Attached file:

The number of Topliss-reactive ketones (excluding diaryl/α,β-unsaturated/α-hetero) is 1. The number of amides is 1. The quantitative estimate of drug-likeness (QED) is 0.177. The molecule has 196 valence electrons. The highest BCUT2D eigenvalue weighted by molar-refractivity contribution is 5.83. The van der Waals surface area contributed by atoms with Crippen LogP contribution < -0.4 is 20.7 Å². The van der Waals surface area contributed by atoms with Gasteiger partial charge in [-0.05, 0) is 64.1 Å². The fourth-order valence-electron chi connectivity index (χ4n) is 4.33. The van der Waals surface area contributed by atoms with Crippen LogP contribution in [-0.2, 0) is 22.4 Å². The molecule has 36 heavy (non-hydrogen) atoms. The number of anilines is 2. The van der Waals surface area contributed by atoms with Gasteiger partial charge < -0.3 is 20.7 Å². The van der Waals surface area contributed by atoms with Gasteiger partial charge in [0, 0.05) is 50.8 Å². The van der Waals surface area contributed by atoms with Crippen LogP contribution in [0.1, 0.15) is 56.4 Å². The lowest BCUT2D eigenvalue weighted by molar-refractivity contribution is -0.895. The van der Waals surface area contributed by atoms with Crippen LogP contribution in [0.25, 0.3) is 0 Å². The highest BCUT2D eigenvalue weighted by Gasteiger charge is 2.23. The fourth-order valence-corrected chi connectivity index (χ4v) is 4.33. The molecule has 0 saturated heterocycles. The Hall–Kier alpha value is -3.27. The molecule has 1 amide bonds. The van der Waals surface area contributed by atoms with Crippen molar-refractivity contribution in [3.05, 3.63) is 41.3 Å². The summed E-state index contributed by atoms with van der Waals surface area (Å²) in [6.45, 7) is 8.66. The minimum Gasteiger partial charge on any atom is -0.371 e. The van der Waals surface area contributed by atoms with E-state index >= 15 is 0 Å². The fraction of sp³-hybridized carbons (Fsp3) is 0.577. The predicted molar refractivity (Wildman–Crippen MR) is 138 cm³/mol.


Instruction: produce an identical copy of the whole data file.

The number of Topliss-reactive ketones (excluding diaryl/α,β-unsaturated/α-hetero) is 1. The number of amides is 1. The quantitative estimate of drug-likeness (QED) is 0.177. The molecule has 196 valence electrons. The highest BCUT2D eigenvalue weighted by molar-refractivity contribution is 5.83. The van der Waals surface area contributed by atoms with Crippen LogP contribution < -0.4 is 20.7 Å². The van der Waals surface area contributed by atoms with Gasteiger partial charge in [-0.05, 0) is 64.1 Å². The fourth-order valence-electron chi connectivity index (χ4n) is 4.33. The van der Waals surface area contributed by atoms with Crippen LogP contribution in [-0.2, 0) is 22.4 Å². The molecule has 36 heavy (non-hydrogen) atoms. The number of anilines is 2. The van der Waals surface area contributed by atoms with Gasteiger partial charge < -0.3 is 20.7 Å². The van der Waals surface area contributed by atoms with Gasteiger partial charge in [0, 0.05) is 50.8 Å². The van der Waals surface area contributed by atoms with Crippen LogP contribution in [0.1, 0.15) is 56.4 Å². The lowest BCUT2D eigenvalue weighted by molar-refractivity contribution is -0.895. The van der Waals surface area contributed by atoms with Crippen LogP contribution in [0.25, 0.3) is 0 Å². The highest BCUT2D eigenvalue weighted by Gasteiger charge is 2.23. The fourth-order valence-corrected chi connectivity index (χ4v) is 4.33. The molecule has 0 saturated heterocycles. The Hall–Kier alpha value is -3.27. The molecule has 1 amide bonds. The van der Waals surface area contributed by atoms with Crippen molar-refractivity contribution in [3.05, 3.63) is 41.3 Å². The summed E-state index contributed by atoms with van der Waals surface area (Å²) in [6.45, 7) is 8.66. The minimum Gasteiger partial charge on any atom is -0.371 e. The van der Waals surface area contributed by atoms with E-state index >= 15 is 0 Å². The fraction of sp³-hybridized carbons (Fsp3) is 0.577. The predicted molar refractivity (Wildman–Crippen MR) is 138 cm³/mol.